I have not been in a classroom in a few years, but my understanding is that the protocol is still generally practiced that young people raise their hands and are called on by and adult before they are allowed to speak. Some adult gatherings also follow this protocol, particularly the larger or more formal ones. But that said, most less formal adult groups, even the size of a typical school class, can operate perfectly well by just speaking when one has something to say, as long as you are not interrupting someone else.

Certainly a facilitator or moderator of any group is granted the privilege and is given deference to call on people before they speak. But in a group of adults, that facilitator or moderator has generally been granted that privilege by the consent of the group.

Exercising Stewardship without Abusing Privilege

So getting back to the original point of this piece, the challenge for adults – as parents, teachers, etc. – is to exercise their legitimate role as stewards without crossing the line into a kind of corruption of privilege that I and others are describing by the term “adultism”. Adults mostly exercise their stewardship under conventions that generally allow them to act in an authoritarian manner, not requiring them to get the consent or even take the advice of the youth under their custody. And as we know from looking at human history and the exercise of authority without advice or consent, “power corrupts, and absolute power corrupts absolutely”.

How can adults as a privileged group police themselves as stewards of youth, without sufficient advice or consent, when the overwhelming evidence of history is that unchecked privilege invariably leads to corruption? Am I violating some code of adult solidarity by even asking the question?

Two hundred years ago perhaps excessive adult privilege was not such a big deal, since the world was awash with the exercise of all sorts of privilege – including race, gender, class and economic. But now that all those forms of privilege are at least being called into question if not ended, the remaining mostly unexamined adult privilege and its excesses as “adultism” are still mostly unexamined.

A Needed Dialogue between Adults & Youth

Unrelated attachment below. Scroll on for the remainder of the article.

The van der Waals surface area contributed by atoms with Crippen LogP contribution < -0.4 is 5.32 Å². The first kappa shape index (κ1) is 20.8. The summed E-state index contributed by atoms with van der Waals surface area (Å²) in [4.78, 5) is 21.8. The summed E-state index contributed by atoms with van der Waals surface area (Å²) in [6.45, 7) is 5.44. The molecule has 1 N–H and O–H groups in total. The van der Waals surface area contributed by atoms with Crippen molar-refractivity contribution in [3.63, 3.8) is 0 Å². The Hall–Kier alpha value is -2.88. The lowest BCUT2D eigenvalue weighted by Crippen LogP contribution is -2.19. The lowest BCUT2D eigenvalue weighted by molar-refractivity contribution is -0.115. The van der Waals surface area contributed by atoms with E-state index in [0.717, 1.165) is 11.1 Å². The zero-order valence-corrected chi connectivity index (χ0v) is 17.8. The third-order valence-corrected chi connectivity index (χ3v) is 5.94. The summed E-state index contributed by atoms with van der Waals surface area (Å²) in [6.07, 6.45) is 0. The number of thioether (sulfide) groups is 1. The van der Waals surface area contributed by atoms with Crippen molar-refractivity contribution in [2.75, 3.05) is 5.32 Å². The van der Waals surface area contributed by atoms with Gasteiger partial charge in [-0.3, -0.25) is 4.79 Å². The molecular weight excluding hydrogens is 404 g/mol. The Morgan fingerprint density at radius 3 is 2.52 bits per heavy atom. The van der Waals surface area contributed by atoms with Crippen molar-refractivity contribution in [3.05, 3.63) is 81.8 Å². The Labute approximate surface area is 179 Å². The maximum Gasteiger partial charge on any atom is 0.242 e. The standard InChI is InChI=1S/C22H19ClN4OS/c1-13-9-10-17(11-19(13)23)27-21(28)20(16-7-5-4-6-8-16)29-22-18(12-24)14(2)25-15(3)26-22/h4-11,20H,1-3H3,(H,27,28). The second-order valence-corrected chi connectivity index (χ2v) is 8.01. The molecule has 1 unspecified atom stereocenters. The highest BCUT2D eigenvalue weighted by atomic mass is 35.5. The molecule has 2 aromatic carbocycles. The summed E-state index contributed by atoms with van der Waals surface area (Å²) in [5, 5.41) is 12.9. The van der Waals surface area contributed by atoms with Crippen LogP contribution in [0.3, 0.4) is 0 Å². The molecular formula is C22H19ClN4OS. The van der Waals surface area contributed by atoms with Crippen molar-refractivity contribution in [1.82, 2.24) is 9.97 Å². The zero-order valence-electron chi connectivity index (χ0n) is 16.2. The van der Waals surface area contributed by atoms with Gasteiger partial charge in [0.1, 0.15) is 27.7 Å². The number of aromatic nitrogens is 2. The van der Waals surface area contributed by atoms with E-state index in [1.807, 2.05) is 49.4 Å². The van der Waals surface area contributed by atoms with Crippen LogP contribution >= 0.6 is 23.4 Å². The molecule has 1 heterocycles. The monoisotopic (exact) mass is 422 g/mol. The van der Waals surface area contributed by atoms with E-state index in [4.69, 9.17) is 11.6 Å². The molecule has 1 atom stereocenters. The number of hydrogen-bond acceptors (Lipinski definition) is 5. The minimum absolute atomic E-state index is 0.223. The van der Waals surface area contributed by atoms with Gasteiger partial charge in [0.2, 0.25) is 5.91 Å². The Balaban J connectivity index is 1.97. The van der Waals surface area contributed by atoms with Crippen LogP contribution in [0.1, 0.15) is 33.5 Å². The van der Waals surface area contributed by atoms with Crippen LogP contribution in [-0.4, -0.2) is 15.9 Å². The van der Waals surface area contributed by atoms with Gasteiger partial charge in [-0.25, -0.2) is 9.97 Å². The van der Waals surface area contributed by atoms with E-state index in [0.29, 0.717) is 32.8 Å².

I think it is a very interesting and needed discussion between all groupings of adults and youth. What is the appropriate stewardship role for adults in respect to youth and what kind of privilege is it appropriate to give to adults so they can effectively exercise that stewardship? What then crosses the line into “adultism” and abuse of that privilege? I’m sure young people in a family, classroom or other entity would have a lot to say on these questions though they might be a bit shocked to be asked!

I think it is a profound source of misunderstanding and mistrust between adults and youth that this question is not put forward more often and fully discussed. It seems to me it is so often the elephant in the room where young people and older people interact with each other. Again, is there some fundamental violation of adult sovereignty and solidarity to even ask?

In my thinking, as the abuses of privilege have been challenged in so many other areas, in the name of fairness and shared human development, is not now the time that we challenge “adultism” and the abuses of adult privilege in this new Information Era when our youth have the tools of ubiquitous and far-reaching electronic media to develop a level of personal and cultural sophistication perhaps more quickly than they have in prior eras?

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3 Responses to “Adultism vs Legitimate Adult Stewardship of Youth”

  1. Adam Fletcher Says:

    Coop, this is excellent. Please keep writing and raising awareness.

  2. Cooper Zale Says:

    Thanks Adam… glad you liked it… would be interested in any particular thoughts!

  3. Adam Fletcher Says:

    Reflecting on it more, I want to reiterate that I think the dilemma with your assessment is the subjective nature of “stewardship”: Who chooses when someone needs stewarded? Does this perspective rationalize paternalism, allowing for adults to decide what is best for young people without regard for young people’s own perceptions of their well-being or capabilities?

    Further, what I stumbled upon in my thinking after we talked is the prospect that even the perspective what you wrote about here perpetuates a further social stigmatization of young people by continuing to perpetuate adultcentrism.

    Perhaps what we really need are new models of how young people and adults can and/or should relate to each other. What are the unspoken farthest reaches of acceptability, and the steps beyond them? That’s where Ivan Illich’s conceptualizations of people in society become relevant, as they challenge the inherent relationship the individual has to the broader society. I believe that’s what we need to do with young people. Your analysis seems to do that to a point, and then stops at the subjective point of acceptability.

    What do you think?